The Joint Admissions and Matriculation Board (JAMB) says it will revalidate the biometrics of all candidates who have participated in its examination in the last 10 years.

This is contained in a statement by Fabian Benjamin, the board’s head, media and information, in Lagos on Sunday.

According to the statement, the revalidation has become necessary in a bid to detect impersonation.

Benjamin said it had become a norm each year for the the board to be flooded with application for correction of data after its Unified Tertiary Matriculation Examination (UTME).

He said that the board had also vowed to make public the names of impostors in order to serve as deterrent to others, as well as stem the antics of “professional examination takers”.

“This step is taken as a result of the huge number of applications recorded by the board, aimed at perfecting fraudulent acts that had aided impersonation in the first instance,” he said.

“It should be noted that the board had, in recent times, been inundated with series of complaints bordering on change of names, state of origin, local government, gender, date of birth, telephone numbers, e-mail addresses and subject combination of candidates.

“The board, in its attempt to block all forms of examination malpractice, has discovered that one of the ways candidates employ is professional examination writers, who register using the candidate’s name and afterwards apply for correction of such details, along the lines listed above.

“To address thus ugly trend therefore, the board has resolved to revalidate the biometrics of candidates that had taken the board’s examination to fish out these impersonators and prosecute them along with their sponsors.”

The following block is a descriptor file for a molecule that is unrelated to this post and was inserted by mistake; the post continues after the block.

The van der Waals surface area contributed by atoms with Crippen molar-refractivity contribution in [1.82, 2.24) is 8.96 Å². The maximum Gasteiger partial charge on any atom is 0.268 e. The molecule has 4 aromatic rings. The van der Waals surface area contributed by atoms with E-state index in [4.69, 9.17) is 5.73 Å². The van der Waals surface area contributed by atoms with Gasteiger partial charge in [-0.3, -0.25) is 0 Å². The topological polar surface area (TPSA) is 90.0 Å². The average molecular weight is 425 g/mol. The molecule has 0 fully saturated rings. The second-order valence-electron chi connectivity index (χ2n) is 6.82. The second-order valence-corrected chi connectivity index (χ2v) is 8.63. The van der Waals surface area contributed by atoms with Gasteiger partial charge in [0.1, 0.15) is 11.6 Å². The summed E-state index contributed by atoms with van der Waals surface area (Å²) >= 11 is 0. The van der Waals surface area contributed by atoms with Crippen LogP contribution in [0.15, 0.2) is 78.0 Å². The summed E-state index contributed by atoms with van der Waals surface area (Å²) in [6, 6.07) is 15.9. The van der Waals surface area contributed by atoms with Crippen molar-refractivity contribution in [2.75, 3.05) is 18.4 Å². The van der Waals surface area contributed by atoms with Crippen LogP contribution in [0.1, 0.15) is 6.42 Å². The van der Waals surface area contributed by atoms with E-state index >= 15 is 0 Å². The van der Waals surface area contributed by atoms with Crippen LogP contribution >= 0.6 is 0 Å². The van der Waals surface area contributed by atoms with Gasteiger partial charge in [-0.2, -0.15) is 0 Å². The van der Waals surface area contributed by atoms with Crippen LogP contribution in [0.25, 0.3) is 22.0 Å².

Benjamin said that the board had discovered series of “unfortunate and pathetic situations”, into which some of the so-called elite schools had put some candidates.

He explained that in their (elite schools) bid to make money, they subject the candidates to group registration, after collecting huge sums of money from unsuspecting parents.

“Such group registration end up distorting candidates’ data,” Benjamin said.

“The public, therefore, should be mindful of some of these so-called elite schools, which exploit parents by collecting huge sums of money to register students in group, more often at unauthorised centres.

“The board’s examination is not a school-based examination, and therefore, does not require candidates’ registration in group.

“As such, all candidates, desiring to take the board’s examination are required to register individually and not in group.

“Similarly, the board urges some of these elite secondary schools which indulge in collecting money in bulk to register candidates to desist from such act or be held responsible for any misfortune that may befall such candidates.”



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